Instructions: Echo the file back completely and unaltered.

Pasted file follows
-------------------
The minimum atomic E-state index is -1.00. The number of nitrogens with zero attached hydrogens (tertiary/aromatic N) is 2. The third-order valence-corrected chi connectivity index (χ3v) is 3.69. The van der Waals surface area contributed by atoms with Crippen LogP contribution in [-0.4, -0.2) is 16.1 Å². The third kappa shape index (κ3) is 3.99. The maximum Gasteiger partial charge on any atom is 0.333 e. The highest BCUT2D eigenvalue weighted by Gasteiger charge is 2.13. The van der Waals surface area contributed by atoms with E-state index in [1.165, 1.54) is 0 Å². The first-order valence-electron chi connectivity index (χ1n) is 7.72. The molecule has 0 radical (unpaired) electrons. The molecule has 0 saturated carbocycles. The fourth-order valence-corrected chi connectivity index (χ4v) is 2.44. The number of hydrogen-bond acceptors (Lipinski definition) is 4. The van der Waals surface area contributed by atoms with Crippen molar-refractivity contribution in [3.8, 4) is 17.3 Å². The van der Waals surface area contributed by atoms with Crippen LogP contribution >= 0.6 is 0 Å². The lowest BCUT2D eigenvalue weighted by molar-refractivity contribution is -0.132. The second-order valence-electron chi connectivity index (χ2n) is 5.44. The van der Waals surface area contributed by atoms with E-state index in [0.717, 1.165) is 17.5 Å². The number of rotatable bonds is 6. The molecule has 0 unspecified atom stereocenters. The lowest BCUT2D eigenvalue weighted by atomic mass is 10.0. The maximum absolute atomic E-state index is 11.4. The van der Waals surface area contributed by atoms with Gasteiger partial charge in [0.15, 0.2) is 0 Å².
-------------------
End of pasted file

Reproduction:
The minimum atomic E-state index is -1.00. The number of nitrogens with zero attached hydrogens (tertiary/aromatic N) is 2. The third-order valence-corrected chi connectivity index (χ3v) is 3.69. The van der Waals surface area contributed by atoms with Crippen LogP contribution in [-0.4, -0.2) is 16.1 Å². The third kappa shape index (κ3) is 3.99. The maximum Gasteiger partial charge on any atom is 0.333 e. The highest BCUT2D eigenvalue weighted by Gasteiger charge is 2.13. The van der Waals surface area contributed by atoms with E-state index in [1.165, 1.54) is 0 Å². The first-order valence-electron chi connectivity index (χ1n) is 7.72. The molecule has 0 radical (unpaired) electrons. The molecule has 0 saturated carbocycles. The fourth-order valence-corrected chi connectivity index (χ4v) is 2.44. The number of hydrogen-bond acceptors (Lipinski definition) is 4. The van der Waals surface area contributed by atoms with Crippen molar-refractivity contribution in [3.8, 4) is 17.3 Å². The van der Waals surface area contributed by atoms with Crippen LogP contribution >= 0.6 is 0 Å². The lowest BCUT2D eigenvalue weighted by molar-refractivity contribution is -0.132. The second-order valence-electron chi connectivity index (χ2n) is 5.44. The van der Waals surface area contributed by atoms with E-state index in [0.717, 1.165) is 17.5 Å². The number of rotatable bonds is 6. The molecule has 0 unspecified atom stereocenters. The lowest BCUT2D eigenvalue weighted by atomic mass is 10.0. The maximum absolute atomic E-state index is 11.4. The van der Waals surface area contributed by atoms with Gasteiger partial charge in [0.15, 0.2) is 0 Å².